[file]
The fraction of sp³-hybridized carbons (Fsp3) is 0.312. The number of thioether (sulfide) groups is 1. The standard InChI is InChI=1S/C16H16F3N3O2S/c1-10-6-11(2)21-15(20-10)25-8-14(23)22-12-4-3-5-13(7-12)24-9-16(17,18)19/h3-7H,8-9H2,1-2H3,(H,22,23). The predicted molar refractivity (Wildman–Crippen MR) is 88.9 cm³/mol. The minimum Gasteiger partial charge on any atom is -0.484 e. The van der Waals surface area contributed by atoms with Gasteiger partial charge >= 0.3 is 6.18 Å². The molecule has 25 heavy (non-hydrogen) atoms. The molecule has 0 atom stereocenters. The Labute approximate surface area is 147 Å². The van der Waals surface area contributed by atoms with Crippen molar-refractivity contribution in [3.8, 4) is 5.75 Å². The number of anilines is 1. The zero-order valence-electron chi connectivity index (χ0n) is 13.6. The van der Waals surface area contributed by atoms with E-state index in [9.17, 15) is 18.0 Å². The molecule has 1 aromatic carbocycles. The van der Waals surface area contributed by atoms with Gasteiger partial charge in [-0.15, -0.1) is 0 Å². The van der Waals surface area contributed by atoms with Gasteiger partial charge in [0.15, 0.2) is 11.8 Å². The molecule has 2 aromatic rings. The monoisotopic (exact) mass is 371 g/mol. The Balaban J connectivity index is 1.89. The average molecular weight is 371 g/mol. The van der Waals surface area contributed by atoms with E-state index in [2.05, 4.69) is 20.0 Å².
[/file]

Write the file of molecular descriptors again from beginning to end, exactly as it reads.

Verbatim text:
The fraction of sp³-hybridized carbons (Fsp3) is 0.312. The number of thioether (sulfide) groups is 1. The standard InChI is InChI=1S/C16H16F3N3O2S/c1-10-6-11(2)21-15(20-10)25-8-14(23)22-12-4-3-5-13(7-12)24-9-16(17,18)19/h3-7H,8-9H2,1-2H3,(H,22,23). The predicted molar refractivity (Wildman–Crippen MR) is 88.9 cm³/mol. The minimum Gasteiger partial charge on any atom is -0.484 e. The van der Waals surface area contributed by atoms with Gasteiger partial charge >= 0.3 is 6.18 Å². The molecule has 25 heavy (non-hydrogen) atoms. The molecule has 0 atom stereocenters. The Labute approximate surface area is 147 Å². The van der Waals surface area contributed by atoms with Crippen molar-refractivity contribution in [3.8, 4) is 5.75 Å². The number of anilines is 1. The zero-order valence-electron chi connectivity index (χ0n) is 13.6. The van der Waals surface area contributed by atoms with E-state index in [9.17, 15) is 18.0 Å². The molecule has 1 aromatic carbocycles. The van der Waals surface area contributed by atoms with Gasteiger partial charge in [-0.15, -0.1) is 0 Å². The van der Waals surface area contributed by atoms with Gasteiger partial charge in [0.15, 0.2) is 11.8 Å². The molecule has 2 aromatic rings. The monoisotopic (exact) mass is 371 g/mol. The Balaban J connectivity index is 1.89. The average molecular weight is 371 g/mol. The van der Waals surface area contributed by atoms with E-state index in [2.05, 4.69) is 20.0 Å².